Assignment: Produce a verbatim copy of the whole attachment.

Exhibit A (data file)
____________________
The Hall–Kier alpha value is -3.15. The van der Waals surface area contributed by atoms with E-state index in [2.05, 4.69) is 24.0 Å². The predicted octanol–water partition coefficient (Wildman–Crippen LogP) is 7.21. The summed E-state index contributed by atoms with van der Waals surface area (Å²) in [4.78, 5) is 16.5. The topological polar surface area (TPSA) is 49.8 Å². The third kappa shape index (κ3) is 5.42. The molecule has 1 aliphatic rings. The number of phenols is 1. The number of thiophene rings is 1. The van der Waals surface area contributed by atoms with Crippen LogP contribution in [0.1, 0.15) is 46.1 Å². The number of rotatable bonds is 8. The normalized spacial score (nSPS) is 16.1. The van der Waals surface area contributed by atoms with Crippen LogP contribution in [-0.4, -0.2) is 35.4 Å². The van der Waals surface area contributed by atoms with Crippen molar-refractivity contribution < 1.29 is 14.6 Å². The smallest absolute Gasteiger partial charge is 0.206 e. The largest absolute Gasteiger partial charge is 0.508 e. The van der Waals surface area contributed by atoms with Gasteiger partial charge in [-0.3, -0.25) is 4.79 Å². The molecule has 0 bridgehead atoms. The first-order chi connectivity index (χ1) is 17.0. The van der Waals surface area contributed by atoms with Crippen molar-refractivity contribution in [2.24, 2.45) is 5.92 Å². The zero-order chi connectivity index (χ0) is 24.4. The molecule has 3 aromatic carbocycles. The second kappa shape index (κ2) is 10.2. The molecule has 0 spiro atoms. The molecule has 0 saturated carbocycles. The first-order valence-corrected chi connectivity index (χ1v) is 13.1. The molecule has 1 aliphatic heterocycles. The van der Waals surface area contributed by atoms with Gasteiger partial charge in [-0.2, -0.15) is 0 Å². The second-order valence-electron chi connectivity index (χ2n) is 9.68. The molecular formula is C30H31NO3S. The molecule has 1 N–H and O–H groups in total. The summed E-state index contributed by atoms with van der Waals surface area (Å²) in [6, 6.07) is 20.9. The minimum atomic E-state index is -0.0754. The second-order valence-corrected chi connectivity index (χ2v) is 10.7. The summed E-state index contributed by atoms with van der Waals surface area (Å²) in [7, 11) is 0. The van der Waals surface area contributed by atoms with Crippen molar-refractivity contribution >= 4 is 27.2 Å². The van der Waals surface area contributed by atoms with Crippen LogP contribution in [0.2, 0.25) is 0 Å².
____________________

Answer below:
The Hall–Kier alpha value is -3.15. The van der Waals surface area contributed by atoms with E-state index in [2.05, 4.69) is 24.0 Å². The predicted octanol–water partition coefficient (Wildman–Crippen LogP) is 7.21. The summed E-state index contributed by atoms with van der Waals surface area (Å²) in [4.78, 5) is 16.5. The topological polar surface area (TPSA) is 49.8 Å². The third kappa shape index (κ3) is 5.42. The molecule has 1 aliphatic rings. The number of phenols is 1. The number of thiophene rings is 1. The van der Waals surface area contributed by atoms with Crippen LogP contribution in [0.1, 0.15) is 46.1 Å². The number of rotatable bonds is 8. The normalized spacial score (nSPS) is 16.1. The van der Waals surface area contributed by atoms with Crippen LogP contribution in [-0.4, -0.2) is 35.4 Å². The van der Waals surface area contributed by atoms with Crippen molar-refractivity contribution < 1.29 is 14.6 Å². The smallest absolute Gasteiger partial charge is 0.206 e. The largest absolute Gasteiger partial charge is 0.508 e. The van der Waals surface area contributed by atoms with Gasteiger partial charge in [-0.3, -0.25) is 4.79 Å². The molecule has 0 bridgehead atoms. The first-order chi connectivity index (χ1) is 17.0. The van der Waals surface area contributed by atoms with Crippen molar-refractivity contribution in [2.24, 2.45) is 5.92 Å². The zero-order chi connectivity index (χ0) is 24.4. The molecule has 3 aromatic carbocycles. The second kappa shape index (κ2) is 10.2. The molecule has 0 spiro atoms. The molecule has 0 saturated carbocycles. The first-order valence-corrected chi connectivity index (χ1v) is 13.1. The molecule has 1 aliphatic heterocycles. The van der Waals surface area contributed by atoms with Gasteiger partial charge in [-0.2, -0.15) is 0 Å². The second-order valence-electron chi connectivity index (χ2n) is 9.68. The molecular formula is C30H31NO3S. The molecule has 1 N–H and O–H groups in total. The summed E-state index contributed by atoms with van der Waals surface area (Å²) in [6, 6.07) is 20.9. The minimum atomic E-state index is -0.0754. The second-order valence-corrected chi connectivity index (χ2v) is 10.7. The summed E-state index contributed by atoms with van der Waals surface area (Å²) in [7, 11) is 0. The van der Waals surface area contributed by atoms with Crippen molar-refractivity contribution >= 4 is 27.2 Å². The van der Waals surface area contributed by atoms with Crippen LogP contribution in [0.2, 0.25) is 0 Å².